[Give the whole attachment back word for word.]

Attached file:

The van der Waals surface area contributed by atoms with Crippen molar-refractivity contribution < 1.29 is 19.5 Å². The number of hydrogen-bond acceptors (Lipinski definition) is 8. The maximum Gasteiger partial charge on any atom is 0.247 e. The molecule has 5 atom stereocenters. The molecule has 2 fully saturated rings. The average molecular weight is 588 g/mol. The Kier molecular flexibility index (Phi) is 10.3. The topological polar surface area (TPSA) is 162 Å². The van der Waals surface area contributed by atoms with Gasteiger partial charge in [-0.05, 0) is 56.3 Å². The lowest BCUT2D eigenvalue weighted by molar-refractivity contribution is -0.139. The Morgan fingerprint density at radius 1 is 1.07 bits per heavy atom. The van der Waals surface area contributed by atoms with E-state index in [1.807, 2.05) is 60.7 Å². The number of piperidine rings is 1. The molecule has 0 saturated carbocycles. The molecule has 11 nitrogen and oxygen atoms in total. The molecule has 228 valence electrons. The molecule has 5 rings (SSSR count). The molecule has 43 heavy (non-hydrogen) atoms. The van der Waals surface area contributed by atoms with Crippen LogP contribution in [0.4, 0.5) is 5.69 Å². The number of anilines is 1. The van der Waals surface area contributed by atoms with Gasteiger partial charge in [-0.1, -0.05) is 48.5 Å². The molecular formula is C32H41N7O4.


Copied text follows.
The van der Waals surface area contributed by atoms with Crippen molar-refractivity contribution < 1.29 is 19.5 Å². The number of hydrogen-bond acceptors (Lipinski definition) is 8. The maximum Gasteiger partial charge on any atom is 0.247 e. The molecule has 5 atom stereocenters. The molecule has 2 fully saturated rings. The average molecular weight is 588 g/mol. The Kier molecular flexibility index (Phi) is 10.3. The topological polar surface area (TPSA) is 162 Å². The van der Waals surface area contributed by atoms with Gasteiger partial charge in [-0.05, 0) is 56.3 Å². The lowest BCUT2D eigenvalue weighted by molar-refractivity contribution is -0.139. The Morgan fingerprint density at radius 1 is 1.07 bits per heavy atom. The van der Waals surface area contributed by atoms with E-state index in [1.807, 2.05) is 60.7 Å². The number of piperidine rings is 1. The molecule has 0 saturated carbocycles. The molecule has 11 nitrogen and oxygen atoms in total. The molecule has 228 valence electrons. The molecule has 5 rings (SSSR count). The molecule has 43 heavy (non-hydrogen) atoms. The van der Waals surface area contributed by atoms with Crippen LogP contribution in [0.4, 0.5) is 5.69 Å². The number of anilines is 1. The van der Waals surface area contributed by atoms with Gasteiger partial charge in [-0.1, -0.05) is 48.5 Å². The molecular formula is C32H41N7O4.